Australia's Prime Minister Supports Expanded Safe Harbor Protections Down Under
from the good-news dept
The history of copyright law in Australia is somewhat tortured, with the government there far too often bending the knee to entertainment industries both local and abroad. Still, while much of this history is fraught with protectionism reared intentionally, one of the more curious aspects of Australian copyright law appears to have originated as something of an accident. That aspect is that the kind of safe harbor protections that exist in America are rather limited in Australia. Specifically limited to commercial ISPs, as opposed to websites or institutions that provide internet access generally speaking. We’ll get a bit more into how this came to be in a moment. We’ll start instead with news that recently offered amendments to copyright law in the country that would shore up safe harbor protections more generally have received the support of Australian Prime Minister Malcom Turnbull.
To solve this problem and put Australia on a similar footing to technology companies operating in the United States, proposed amendments to the Copyright Act will see all of the above receiving enhanced safe harbor protections while bringing the country into compliance with AUSFTA.
But for now, momentum appears to be shifting in favor of the technology platforms. A report in The Australian (paywall) indicates that Prime Minister Malcolm Turnbull has given the safe harbor amendments his support. It won’t be all plain sailing from here, however.
And that rocky road to harmonizing Australian copyright law with the EU and America is being laid by the usual entertainment industry suspects, whose objections are familiar tropes. Music and entertainment groups are complaining that offering safe harbor protections to such unworthy entities as schools and libraries, along with websites like Google and Facebook, amounts to codifying piracy. That’s silly for all the reasons you should already know, but which can be best stated as it being quite dumb, and immoral, to saddle a third party with the guilt of a pirate just because it’s an easier and more lucrative target. Because that’s all this opposition amounts to: the desire to sue a school if a student infringes copyright. Or Google. Or a museum that provides internet access. This is what the entertainment industry wants to go to bat over.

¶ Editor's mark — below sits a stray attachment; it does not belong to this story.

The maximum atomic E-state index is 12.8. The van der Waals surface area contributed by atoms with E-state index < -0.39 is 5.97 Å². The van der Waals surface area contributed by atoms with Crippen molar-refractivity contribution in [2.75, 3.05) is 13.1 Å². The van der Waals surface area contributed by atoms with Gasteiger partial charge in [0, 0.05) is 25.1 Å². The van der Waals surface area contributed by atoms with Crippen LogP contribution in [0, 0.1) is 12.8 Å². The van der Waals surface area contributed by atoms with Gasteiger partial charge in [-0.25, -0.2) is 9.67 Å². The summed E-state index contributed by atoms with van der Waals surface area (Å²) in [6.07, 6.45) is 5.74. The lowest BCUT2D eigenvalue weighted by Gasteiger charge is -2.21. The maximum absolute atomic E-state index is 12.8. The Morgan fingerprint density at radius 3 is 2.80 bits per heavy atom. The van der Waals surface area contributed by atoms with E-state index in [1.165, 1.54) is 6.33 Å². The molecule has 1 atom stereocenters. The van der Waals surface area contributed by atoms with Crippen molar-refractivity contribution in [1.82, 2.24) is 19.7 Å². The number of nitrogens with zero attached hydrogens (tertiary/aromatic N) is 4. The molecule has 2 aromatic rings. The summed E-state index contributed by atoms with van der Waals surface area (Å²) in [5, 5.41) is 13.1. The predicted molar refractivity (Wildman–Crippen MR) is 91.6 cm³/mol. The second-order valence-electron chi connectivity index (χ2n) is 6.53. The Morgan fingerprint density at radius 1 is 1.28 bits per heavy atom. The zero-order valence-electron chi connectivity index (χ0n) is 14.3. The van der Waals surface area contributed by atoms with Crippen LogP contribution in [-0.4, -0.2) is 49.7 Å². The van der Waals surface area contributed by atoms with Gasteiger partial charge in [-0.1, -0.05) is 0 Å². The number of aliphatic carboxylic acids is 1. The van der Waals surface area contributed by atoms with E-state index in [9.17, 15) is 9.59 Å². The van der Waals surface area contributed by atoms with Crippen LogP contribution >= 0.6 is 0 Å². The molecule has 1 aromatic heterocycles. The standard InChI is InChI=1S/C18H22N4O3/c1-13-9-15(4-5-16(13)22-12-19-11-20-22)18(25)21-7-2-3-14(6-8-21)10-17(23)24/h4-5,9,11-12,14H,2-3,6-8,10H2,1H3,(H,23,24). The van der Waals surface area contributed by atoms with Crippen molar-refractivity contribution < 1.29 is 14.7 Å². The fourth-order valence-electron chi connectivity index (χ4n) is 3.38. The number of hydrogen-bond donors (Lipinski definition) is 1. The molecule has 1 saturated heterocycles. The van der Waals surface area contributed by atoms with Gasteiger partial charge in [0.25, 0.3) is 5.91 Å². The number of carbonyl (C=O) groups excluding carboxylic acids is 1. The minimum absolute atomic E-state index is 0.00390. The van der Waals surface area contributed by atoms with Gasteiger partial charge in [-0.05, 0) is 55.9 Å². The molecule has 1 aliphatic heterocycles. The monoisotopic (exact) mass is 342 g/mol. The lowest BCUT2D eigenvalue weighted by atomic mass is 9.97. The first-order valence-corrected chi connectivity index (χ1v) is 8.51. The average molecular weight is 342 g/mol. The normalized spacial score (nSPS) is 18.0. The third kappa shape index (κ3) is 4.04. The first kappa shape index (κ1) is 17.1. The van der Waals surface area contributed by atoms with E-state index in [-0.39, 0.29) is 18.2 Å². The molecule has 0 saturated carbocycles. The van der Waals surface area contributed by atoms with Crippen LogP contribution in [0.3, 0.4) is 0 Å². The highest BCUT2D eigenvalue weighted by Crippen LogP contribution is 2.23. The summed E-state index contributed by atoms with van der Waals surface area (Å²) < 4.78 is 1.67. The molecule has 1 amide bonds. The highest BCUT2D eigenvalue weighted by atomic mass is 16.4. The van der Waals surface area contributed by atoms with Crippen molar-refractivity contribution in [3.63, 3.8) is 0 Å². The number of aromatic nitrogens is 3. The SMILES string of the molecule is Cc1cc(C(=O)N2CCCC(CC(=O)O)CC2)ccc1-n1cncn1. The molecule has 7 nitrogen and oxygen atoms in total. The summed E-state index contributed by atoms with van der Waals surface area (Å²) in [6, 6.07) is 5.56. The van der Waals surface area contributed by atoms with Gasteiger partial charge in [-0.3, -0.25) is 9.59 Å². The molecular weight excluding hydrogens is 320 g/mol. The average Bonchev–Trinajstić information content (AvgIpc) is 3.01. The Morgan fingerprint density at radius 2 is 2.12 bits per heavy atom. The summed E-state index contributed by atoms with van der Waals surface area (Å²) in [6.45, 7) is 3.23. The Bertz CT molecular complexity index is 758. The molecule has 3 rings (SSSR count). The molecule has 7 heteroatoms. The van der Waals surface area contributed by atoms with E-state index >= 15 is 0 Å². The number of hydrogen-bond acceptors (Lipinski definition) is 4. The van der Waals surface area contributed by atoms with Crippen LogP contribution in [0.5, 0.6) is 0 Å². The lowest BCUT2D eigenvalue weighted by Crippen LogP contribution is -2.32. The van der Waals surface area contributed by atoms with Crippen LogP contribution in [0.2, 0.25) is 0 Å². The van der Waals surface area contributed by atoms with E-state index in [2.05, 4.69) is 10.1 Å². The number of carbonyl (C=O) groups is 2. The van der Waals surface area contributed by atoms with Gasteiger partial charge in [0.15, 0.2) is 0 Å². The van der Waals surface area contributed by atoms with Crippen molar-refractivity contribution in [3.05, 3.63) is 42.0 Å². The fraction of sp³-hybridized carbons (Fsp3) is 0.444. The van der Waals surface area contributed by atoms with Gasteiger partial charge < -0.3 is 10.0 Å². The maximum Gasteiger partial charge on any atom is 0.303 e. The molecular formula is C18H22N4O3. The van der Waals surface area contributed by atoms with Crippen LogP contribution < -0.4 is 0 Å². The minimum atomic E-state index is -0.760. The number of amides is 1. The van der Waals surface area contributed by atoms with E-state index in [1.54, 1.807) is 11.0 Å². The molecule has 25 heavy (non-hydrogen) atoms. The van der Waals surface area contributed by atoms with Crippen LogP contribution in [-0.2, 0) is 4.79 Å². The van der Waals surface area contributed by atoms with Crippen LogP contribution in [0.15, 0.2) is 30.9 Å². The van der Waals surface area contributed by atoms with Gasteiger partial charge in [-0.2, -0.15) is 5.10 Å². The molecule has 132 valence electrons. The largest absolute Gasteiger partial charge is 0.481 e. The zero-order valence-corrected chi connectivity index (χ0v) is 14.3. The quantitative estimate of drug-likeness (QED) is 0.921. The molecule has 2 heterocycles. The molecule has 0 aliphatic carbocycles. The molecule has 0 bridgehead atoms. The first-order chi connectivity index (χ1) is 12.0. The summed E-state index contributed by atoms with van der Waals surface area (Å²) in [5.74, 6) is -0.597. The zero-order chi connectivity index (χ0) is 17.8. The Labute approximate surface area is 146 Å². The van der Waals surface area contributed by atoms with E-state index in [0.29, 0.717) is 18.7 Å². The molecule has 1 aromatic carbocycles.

But this gets really dumb when you consider that the lack of safe harbor protections in question was the result essentially of a poor choice of words over a decade ago.
The problem in Australian arose in the implementation of AUSFTA when the term “carriage service provider” (a technical terms for telecommunications companies and ISPs) was used rather than the wider “service provider” definition in the treaty.
“This places Australia at a competitive disadvantage” says Trish Hepworth. “Australian providers of common activities – transmitting data, caching, hosting and referring users to an online location – lack the protections and certainties enjoyed by their overseas competitors. It places schools, universities and libraries in a risky position as they go about their everyday business. ”
Reformers have been trying for ten years to correct this error, but they have been stymied at every turn by entrenched industry lobbyists. But now, with the Prime Minister throwing his weight behind expanded protections, there’s a road map for a change in the law. The Australian government will be holding Senate hearings to debate the amendments, and you can be sure that the entertainment industry will be well represented within them, but a PM endorsement is a big deal. Hopefully our Aussie friends will get this right.